Residents of Diamond Housing Scheme on the East Bank Demerara continue to suffer from the limited supply of potable water to the community due to the malfunctioning well and the contractor says by weekend, they will know whether the problem has been fixed.
The well has not been functioning for at least two weeks. Last week, the Guyana Water Incorporated (GWI) said that the well was experiencing a similar problem as it did earlier in February where the walls of the well were failing, resulting in mud being sucked into the pipelines.
As a result, the company began to deliver water via tankers to residents. However, residents have expressed frustration since they are receiving a limited water supply from the trucks.
They are forced to seek potable water elsewhere and also depend heavily on rainfall.
Yesterday, when Stabroek News visited the well site, workers from the NABI construction firm were seen carrying out works. According to the person in charge Philman Noren, they are currently testing the quality of the water before releasing it into the pipelines. “We have been pumping the well and it seems pretty clear but we don’t want to let anything what is not supposed to be in the pipelines be there,” he said.
He added that by this weekend, they should have an answer as to the quality of the water and if the problem has been rectified.
After experiencing the same situation in February, Diamond resident Feroze Khan said it was terrible. He said that he has been setting containers in his yard whenever it rains so that he can get “extra water” to use. The man said they also have to buy water for drinking.
Avinash (only name given), a father of two, said despite having a tank, he has to conserve water. He said that unless persons are outside when the GWI water truck passes, they would not get any water. He suggested that the utility think of having two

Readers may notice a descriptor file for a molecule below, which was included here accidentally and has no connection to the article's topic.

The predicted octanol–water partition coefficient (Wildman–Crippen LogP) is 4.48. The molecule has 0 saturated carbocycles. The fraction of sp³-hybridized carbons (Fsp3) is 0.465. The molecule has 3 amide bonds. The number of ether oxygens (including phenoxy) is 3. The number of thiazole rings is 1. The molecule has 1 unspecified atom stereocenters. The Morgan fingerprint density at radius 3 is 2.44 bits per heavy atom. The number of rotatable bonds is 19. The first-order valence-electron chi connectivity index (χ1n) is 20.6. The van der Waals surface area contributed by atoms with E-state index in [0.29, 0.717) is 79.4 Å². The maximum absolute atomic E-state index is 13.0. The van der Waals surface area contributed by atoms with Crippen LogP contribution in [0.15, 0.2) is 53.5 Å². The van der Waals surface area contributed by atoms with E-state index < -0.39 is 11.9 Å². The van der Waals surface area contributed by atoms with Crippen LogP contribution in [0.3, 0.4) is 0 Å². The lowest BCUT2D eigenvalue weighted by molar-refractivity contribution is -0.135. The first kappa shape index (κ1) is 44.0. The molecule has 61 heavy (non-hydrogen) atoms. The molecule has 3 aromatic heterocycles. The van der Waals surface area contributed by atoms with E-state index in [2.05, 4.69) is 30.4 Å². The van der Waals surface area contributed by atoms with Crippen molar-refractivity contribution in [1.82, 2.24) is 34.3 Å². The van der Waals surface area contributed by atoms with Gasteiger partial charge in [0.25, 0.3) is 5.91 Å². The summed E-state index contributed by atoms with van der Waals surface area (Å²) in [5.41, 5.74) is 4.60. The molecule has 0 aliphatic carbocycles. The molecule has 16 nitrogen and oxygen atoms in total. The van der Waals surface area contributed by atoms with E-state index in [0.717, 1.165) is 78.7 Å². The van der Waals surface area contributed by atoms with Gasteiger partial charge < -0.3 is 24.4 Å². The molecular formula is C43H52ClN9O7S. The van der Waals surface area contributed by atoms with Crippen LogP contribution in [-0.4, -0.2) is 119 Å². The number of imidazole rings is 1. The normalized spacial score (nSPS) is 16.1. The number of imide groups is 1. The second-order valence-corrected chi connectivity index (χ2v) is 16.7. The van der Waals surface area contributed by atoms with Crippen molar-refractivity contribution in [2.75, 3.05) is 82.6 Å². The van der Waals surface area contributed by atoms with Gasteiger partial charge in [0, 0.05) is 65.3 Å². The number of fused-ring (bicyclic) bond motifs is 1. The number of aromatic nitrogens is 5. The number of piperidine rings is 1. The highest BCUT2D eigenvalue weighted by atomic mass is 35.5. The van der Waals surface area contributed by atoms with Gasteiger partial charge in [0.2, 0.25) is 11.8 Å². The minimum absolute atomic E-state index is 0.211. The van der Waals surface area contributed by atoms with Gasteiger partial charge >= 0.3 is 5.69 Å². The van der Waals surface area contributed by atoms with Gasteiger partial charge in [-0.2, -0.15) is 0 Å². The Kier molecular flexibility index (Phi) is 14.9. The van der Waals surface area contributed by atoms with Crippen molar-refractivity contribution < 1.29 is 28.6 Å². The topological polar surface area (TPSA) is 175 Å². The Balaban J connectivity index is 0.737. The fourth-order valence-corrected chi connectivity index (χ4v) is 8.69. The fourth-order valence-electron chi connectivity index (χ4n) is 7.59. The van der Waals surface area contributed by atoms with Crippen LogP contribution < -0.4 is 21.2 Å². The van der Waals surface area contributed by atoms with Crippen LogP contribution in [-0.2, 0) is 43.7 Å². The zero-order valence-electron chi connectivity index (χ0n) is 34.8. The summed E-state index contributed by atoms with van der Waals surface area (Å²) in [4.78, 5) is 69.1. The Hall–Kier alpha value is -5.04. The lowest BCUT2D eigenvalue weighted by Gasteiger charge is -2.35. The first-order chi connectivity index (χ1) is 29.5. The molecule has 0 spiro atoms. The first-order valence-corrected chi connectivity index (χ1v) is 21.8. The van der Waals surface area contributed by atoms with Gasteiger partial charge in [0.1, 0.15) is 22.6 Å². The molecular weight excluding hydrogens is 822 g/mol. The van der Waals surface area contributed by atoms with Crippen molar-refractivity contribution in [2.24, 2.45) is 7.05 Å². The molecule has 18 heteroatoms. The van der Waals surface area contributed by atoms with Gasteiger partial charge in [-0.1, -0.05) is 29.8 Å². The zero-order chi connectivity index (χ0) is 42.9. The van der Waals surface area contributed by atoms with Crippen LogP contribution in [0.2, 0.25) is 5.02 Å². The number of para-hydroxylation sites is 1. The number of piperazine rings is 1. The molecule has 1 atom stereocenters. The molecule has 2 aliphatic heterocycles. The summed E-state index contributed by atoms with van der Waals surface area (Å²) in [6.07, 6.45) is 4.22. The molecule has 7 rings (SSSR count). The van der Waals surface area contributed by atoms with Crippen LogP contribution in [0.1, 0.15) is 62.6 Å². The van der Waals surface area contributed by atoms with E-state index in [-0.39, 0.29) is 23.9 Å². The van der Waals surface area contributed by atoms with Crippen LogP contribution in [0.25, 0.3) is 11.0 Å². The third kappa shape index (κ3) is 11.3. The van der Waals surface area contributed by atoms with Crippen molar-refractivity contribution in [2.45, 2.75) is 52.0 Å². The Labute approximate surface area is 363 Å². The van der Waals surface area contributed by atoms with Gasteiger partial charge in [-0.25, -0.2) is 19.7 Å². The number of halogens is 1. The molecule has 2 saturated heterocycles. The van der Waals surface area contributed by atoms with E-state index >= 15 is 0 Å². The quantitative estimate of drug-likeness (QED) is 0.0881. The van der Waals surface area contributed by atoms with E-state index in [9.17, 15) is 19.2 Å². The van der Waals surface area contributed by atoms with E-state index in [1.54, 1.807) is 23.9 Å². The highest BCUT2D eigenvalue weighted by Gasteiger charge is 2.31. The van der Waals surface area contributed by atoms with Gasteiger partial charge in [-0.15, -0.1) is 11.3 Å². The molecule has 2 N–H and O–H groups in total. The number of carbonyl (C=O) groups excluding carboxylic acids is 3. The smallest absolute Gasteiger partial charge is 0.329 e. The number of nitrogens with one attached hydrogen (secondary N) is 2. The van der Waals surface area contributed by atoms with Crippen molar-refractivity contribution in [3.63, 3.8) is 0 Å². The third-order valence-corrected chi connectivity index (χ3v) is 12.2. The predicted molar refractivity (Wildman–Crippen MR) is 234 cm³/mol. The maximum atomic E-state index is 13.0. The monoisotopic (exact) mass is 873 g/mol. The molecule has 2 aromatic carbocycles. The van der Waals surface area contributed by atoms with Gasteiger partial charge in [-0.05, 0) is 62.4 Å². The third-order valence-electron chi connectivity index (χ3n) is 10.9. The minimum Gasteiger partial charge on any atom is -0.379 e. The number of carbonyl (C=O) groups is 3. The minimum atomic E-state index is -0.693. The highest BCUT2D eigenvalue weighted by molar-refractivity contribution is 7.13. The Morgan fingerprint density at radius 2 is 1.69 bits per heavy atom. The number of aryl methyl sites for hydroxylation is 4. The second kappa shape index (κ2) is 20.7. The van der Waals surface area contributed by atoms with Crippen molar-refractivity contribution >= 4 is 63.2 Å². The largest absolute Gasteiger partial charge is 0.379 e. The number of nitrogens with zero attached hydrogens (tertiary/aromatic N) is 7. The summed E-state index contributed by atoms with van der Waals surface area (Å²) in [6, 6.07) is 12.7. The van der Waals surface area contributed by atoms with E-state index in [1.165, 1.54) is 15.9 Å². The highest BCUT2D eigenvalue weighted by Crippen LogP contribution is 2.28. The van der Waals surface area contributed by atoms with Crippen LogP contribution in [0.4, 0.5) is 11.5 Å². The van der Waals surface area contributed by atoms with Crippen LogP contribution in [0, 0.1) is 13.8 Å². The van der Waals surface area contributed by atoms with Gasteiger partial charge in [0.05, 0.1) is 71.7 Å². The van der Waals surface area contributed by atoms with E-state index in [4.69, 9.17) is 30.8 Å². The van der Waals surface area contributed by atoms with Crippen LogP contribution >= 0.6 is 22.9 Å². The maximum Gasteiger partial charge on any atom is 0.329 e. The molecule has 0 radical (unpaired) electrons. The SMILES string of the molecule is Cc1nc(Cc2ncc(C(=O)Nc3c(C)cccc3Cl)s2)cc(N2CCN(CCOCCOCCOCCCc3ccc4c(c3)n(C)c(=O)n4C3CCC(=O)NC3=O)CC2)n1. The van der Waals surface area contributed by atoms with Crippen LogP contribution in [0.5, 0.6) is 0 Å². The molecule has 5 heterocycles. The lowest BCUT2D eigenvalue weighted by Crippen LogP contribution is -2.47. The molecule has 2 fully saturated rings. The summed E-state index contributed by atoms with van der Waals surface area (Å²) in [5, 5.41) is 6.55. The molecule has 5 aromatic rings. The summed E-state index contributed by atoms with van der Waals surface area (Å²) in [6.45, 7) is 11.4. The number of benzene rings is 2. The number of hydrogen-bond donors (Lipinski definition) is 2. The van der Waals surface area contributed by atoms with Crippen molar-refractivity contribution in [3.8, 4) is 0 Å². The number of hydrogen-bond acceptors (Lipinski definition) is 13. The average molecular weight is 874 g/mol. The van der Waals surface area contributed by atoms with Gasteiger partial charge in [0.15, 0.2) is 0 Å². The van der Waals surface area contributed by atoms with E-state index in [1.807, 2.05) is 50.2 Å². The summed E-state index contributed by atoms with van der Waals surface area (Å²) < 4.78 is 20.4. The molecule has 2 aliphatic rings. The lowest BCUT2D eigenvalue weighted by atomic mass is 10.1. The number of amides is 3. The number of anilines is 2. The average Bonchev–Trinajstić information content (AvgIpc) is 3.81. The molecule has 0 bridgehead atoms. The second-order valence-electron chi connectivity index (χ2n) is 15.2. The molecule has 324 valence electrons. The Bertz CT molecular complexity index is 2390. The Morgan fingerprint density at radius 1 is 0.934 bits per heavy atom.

wells working on a rotation system to prevent them from breaking down.
“When you see the van pass, we have to come out with our containers because if you don’t see them you don’t get any water,” said Tracy De Freitas who added that she moved her barrels to the front of her yard in order to make it easier to access water from the truck. De Freitas explained that the situation is difficult for her family since she has children who are working while some go to school and they need clean clothing daily.
The woman said she is baffled that the well has broken down a second time in less than six months. “The last time they said they did major repairs. I can’t understand how come it is broken again,” she lamented.
Another resident, Latchmie Singh complained that the persons distributing the water limit the amount to a barrel at most for at least two days. “When you go out and tell them you want water they give you or sometimes they tell you that they are coming back and you don’t even see them until two days later,” she said. The woman said she is grateful for the little water collected but stressed that she would have to buy water for cooking and drinking purposes.
One resident, S. Azab highlighted to Stabroek News that there is no security at the well to prevent any possible sabotage. “Not even lights is there so people can see if anyone goes into the compound at nights,” he observed. Azab added that he is not 100% affected by the water woes since he has tanks in which he stores water which are refilled by the rain. However, he said, he has to monitor water use.
Last week, the Government Information Agency reported that GWI will drill two additional wells at Diamond. The water company is also expected to go to tender for a water treatment plant for the area which would be able take water from both the ground and the surface. Chief Executive Officer of GWI, Dr Richard Van West-Charles had said the treatment plant along with the two additional wells will give a better service.
GINA had reported that GWI is expected to tender for the first well very shortly and that well is expected to be completed within the next three months.